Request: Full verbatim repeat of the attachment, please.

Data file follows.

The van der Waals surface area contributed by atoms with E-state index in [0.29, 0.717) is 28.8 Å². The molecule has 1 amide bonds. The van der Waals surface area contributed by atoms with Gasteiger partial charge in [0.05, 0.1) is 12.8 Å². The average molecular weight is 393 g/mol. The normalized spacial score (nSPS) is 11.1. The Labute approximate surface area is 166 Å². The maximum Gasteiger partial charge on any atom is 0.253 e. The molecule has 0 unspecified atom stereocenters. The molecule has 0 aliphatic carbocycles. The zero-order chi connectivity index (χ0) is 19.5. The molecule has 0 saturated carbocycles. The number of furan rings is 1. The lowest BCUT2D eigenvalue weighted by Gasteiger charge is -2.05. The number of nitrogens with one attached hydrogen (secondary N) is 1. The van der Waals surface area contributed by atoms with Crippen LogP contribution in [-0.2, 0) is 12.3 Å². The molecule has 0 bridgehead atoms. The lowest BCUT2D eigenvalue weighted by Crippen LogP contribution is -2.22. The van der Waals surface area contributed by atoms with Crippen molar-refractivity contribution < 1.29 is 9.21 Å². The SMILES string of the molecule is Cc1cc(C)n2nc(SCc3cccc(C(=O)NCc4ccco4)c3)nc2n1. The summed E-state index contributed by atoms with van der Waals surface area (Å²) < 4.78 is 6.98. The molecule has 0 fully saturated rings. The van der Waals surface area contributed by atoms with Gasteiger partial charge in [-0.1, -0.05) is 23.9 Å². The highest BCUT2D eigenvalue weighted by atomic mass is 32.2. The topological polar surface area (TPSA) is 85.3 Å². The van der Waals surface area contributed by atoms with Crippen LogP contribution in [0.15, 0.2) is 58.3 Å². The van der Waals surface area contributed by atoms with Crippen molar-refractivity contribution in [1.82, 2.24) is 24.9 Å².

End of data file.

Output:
The van der Waals surface area contributed by atoms with E-state index in [0.29, 0.717) is 28.8 Å². The molecule has 1 amide bonds. The van der Waals surface area contributed by atoms with Gasteiger partial charge in [0.05, 0.1) is 12.8 Å². The average molecular weight is 393 g/mol. The normalized spacial score (nSPS) is 11.1. The Labute approximate surface area is 166 Å². The maximum Gasteiger partial charge on any atom is 0.253 e. The molecule has 0 unspecified atom stereocenters. The molecule has 0 aliphatic carbocycles. The zero-order chi connectivity index (χ0) is 19.5. The molecule has 0 saturated carbocycles. The number of furan rings is 1. The lowest BCUT2D eigenvalue weighted by Gasteiger charge is -2.05. The number of nitrogens with one attached hydrogen (secondary N) is 1. The van der Waals surface area contributed by atoms with Crippen LogP contribution in [-0.2, 0) is 12.3 Å². The molecule has 0 bridgehead atoms. The lowest BCUT2D eigenvalue weighted by Crippen LogP contribution is -2.22. The van der Waals surface area contributed by atoms with Crippen molar-refractivity contribution < 1.29 is 9.21 Å². The SMILES string of the molecule is Cc1cc(C)n2nc(SCc3cccc(C(=O)NCc4ccco4)c3)nc2n1. The summed E-state index contributed by atoms with van der Waals surface area (Å²) < 4.78 is 6.98. The molecule has 0 fully saturated rings. The van der Waals surface area contributed by atoms with Gasteiger partial charge in [-0.1, -0.05) is 23.9 Å². The highest BCUT2D eigenvalue weighted by atomic mass is 32.2. The topological polar surface area (TPSA) is 85.3 Å². The van der Waals surface area contributed by atoms with Crippen LogP contribution in [0.15, 0.2) is 58.3 Å². The van der Waals surface area contributed by atoms with Crippen molar-refractivity contribution in [1.82, 2.24) is 24.9 Å².